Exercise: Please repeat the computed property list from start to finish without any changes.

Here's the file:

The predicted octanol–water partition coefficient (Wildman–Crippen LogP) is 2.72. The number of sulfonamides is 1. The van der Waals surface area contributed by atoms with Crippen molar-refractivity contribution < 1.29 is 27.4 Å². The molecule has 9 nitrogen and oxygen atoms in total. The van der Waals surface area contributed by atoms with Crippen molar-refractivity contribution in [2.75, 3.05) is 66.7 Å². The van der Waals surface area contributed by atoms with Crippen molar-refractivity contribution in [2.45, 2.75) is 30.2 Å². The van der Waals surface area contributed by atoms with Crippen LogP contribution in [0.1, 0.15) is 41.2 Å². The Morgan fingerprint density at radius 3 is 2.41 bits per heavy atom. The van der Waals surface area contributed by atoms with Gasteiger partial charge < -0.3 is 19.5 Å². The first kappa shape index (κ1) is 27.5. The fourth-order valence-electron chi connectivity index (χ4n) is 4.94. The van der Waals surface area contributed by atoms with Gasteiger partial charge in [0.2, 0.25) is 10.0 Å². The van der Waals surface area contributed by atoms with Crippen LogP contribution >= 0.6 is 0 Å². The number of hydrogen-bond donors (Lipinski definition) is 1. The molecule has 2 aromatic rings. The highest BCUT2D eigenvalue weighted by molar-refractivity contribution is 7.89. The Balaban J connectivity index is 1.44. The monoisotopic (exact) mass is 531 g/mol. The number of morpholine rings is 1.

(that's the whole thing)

The predicted octanol–water partition coefficient (Wildman–Crippen LogP) is 2.72. The number of sulfonamides is 1. The van der Waals surface area contributed by atoms with Crippen molar-refractivity contribution < 1.29 is 27.4 Å². The molecule has 9 nitrogen and oxygen atoms in total. The van der Waals surface area contributed by atoms with Crippen molar-refractivity contribution in [2.75, 3.05) is 66.7 Å². The van der Waals surface area contributed by atoms with Crippen molar-refractivity contribution in [2.45, 2.75) is 30.2 Å². The van der Waals surface area contributed by atoms with Crippen LogP contribution in [0.1, 0.15) is 41.2 Å². The Morgan fingerprint density at radius 3 is 2.41 bits per heavy atom. The van der Waals surface area contributed by atoms with Gasteiger partial charge < -0.3 is 19.5 Å². The first kappa shape index (κ1) is 27.5. The fourth-order valence-electron chi connectivity index (χ4n) is 4.94. The van der Waals surface area contributed by atoms with Gasteiger partial charge in [0.2, 0.25) is 10.0 Å². The van der Waals surface area contributed by atoms with Crippen LogP contribution >= 0.6 is 0 Å². The number of hydrogen-bond donors (Lipinski definition) is 1. The molecule has 2 aromatic rings. The highest BCUT2D eigenvalue weighted by molar-refractivity contribution is 7.89. The Balaban J connectivity index is 1.44. The monoisotopic (exact) mass is 531 g/mol. The number of morpholine rings is 1.